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Billy Bowlegs and the Everglades of Florida

Watervliet Arsenal, near Troy, New York, is one of the places where Uncle Sam keeps his guns and powder, and as I was an ordnance officer, that is, an officer whose duty it is especially to look after the things to shoot with, I was on duty at that post when word came to me from Washington that the Indian chief, Billy Bowlegs, had broken out from the Everglades of Florida to go on the war-path, and that Uncle Sam wanted me to stop looking after guns in Watervliet, and to look after them in the South. Little John McCarty, the son of our housekeeper, brought the news in a big envelope to the stone house where we lived, and although it was not long before Christmas, 1856, I had to leave the family, including a little thick-necked, long-maned, hard-bitted Morgan pony, of which we all were very fond, for he had taken us up and down many a long hill. Saying good-by to my little boy, I told his mother, his grandmother, and my brother, Charles to be sure and remind Santa Claus not to forget him on December 25th, and started for the South. It took eight days by train to reach Savannah, Georgia, seven days by boat to Pilatka, and two days and nights in an old-fashioned stage-coach through palmetto roots and over sandy roads to Tampa Bay, Florida, where Fort Brooke, one of Uncle Sam’s Army posts, was situated near the sea-shore. Here I was told that I must go farther, for General Harney was down the coast at Fort Meyers and he wanted to...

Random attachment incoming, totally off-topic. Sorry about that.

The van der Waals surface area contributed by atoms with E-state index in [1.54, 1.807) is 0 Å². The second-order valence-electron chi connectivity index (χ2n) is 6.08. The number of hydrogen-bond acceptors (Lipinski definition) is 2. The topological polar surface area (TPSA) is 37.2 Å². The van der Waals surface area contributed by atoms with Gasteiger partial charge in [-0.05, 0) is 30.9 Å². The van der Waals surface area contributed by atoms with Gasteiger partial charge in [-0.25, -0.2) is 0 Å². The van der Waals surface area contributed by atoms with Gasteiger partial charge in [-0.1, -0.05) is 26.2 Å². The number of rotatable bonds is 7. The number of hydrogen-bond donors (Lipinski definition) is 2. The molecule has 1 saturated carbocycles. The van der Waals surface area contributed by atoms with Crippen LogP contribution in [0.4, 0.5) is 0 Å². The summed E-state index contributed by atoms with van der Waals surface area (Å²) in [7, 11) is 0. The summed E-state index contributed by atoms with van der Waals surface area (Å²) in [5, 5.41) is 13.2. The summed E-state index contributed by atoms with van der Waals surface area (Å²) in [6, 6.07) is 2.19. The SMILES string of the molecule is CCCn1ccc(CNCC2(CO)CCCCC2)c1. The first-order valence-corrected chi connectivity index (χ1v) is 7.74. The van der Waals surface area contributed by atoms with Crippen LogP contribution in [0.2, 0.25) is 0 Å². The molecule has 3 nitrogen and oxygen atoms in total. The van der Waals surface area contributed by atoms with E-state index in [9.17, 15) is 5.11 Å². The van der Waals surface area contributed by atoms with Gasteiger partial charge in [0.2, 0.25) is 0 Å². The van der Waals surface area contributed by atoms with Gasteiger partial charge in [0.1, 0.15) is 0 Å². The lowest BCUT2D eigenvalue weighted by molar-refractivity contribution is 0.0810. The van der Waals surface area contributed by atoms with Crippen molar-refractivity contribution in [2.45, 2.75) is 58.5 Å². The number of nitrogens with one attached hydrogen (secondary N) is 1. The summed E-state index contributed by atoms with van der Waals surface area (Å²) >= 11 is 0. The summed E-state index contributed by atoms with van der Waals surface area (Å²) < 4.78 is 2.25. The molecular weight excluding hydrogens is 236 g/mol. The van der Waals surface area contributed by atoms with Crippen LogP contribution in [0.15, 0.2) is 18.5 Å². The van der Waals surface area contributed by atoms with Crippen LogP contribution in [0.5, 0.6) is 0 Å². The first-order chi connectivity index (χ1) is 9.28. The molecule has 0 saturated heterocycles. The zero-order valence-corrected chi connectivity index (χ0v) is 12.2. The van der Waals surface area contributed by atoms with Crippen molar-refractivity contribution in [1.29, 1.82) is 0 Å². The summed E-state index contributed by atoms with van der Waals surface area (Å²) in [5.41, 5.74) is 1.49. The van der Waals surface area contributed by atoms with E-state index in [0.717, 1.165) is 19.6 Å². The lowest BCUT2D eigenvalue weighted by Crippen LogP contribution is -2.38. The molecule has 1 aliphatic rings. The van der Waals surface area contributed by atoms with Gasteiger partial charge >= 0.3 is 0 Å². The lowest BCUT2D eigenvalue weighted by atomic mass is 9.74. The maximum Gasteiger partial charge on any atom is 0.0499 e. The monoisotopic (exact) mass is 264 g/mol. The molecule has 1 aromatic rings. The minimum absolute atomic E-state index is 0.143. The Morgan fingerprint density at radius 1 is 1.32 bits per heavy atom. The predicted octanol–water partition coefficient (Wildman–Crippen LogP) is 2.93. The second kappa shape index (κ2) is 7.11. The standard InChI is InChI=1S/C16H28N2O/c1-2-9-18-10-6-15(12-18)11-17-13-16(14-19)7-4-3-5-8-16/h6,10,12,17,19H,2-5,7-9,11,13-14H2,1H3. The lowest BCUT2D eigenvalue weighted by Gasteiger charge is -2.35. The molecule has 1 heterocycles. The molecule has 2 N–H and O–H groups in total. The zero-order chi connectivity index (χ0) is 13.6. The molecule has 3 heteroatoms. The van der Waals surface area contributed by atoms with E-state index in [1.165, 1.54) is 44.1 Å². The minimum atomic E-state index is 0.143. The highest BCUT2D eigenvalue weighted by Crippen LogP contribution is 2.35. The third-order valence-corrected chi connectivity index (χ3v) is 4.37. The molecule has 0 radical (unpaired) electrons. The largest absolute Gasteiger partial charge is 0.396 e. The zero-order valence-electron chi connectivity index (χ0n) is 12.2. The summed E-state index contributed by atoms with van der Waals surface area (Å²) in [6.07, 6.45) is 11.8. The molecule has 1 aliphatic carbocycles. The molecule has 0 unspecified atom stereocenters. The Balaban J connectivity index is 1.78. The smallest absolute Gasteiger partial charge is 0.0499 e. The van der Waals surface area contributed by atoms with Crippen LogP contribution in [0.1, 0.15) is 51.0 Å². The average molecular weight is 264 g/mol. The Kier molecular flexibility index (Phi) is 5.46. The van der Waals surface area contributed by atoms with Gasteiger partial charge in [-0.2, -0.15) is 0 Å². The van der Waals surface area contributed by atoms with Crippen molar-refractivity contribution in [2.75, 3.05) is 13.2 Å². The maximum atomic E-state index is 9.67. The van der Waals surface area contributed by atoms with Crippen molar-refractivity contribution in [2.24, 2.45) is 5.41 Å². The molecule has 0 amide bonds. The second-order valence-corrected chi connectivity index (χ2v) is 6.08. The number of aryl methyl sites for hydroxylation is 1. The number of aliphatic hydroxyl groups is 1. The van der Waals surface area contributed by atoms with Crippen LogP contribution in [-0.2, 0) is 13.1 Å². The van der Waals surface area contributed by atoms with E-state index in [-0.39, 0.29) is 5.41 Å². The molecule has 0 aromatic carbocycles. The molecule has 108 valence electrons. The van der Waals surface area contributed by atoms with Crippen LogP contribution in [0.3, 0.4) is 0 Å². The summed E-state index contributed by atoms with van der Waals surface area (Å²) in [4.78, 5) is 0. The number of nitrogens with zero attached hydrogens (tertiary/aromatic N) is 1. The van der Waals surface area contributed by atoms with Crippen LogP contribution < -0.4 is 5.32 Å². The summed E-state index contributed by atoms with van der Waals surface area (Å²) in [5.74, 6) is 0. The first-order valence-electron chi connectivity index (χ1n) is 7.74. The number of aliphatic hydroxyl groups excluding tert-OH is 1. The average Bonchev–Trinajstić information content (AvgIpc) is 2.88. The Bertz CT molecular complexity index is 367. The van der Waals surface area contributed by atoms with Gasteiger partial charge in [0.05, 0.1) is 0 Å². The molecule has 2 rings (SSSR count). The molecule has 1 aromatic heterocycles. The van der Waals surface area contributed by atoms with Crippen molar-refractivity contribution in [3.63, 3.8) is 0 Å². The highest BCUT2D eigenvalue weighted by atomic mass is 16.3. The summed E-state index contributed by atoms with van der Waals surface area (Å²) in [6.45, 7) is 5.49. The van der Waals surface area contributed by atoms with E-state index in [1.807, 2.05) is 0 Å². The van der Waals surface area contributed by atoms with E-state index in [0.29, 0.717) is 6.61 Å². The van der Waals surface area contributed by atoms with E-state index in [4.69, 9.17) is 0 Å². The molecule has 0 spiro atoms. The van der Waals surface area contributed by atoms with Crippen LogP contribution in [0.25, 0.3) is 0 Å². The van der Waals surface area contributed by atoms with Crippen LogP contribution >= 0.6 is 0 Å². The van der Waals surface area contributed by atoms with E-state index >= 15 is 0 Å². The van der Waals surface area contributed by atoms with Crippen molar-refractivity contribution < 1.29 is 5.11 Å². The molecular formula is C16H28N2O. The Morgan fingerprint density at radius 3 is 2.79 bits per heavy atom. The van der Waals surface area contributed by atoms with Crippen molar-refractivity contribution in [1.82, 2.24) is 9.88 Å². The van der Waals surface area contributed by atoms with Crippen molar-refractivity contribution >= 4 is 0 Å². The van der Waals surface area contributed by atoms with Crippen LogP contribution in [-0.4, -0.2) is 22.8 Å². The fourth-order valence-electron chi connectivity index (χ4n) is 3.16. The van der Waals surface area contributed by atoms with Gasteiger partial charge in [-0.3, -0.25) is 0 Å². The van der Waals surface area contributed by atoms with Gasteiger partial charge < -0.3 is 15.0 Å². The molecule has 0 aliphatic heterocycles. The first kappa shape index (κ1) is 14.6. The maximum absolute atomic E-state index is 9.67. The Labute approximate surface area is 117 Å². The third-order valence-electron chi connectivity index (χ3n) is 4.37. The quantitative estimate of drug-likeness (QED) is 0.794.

Captain Jack of the Modoc Indians

It was a queer country where the Modoc lived. Their land stretched along for sixty-five miles, measured on the straight line that separates Oregon from California, and it was thirty miles wide, some in Oregon and some in California. Parts were fairly good for cattle and horses where the earth was rich, but most of it was in hillocks and knolls all stony and so much alike that it was not much easier, than on the water, to find the way without a compass. This land was called the “lava bed country,” and it was well named. I suppose many thousands of years ago some volcano must have covered the ground with the volcanic stones and lava which left it so rough and bare. Lost River, which is from thirty to one hundred yards wide, flows in and out among the lava beds till it joins the Klamath River and flows with it to the great Pacific Ocean. The banks of the Lost River are of great shelving rocks rising a hundred feet in air and beneath which are immense caves with openings leading to each other. In some parts there are a few small trees but no large timber, and to our way of thinking it is a desolate country indeed, but the Modocs liked it, especially the clear lake, Lost River, and bushy parts where quail, partridge, and wild turkey were found, for these Indians did not like to raise corn as white men do. They dug up wild onions, lily bulbs, and camas plants to eat, and found plenty of wild duck in the clear lake...

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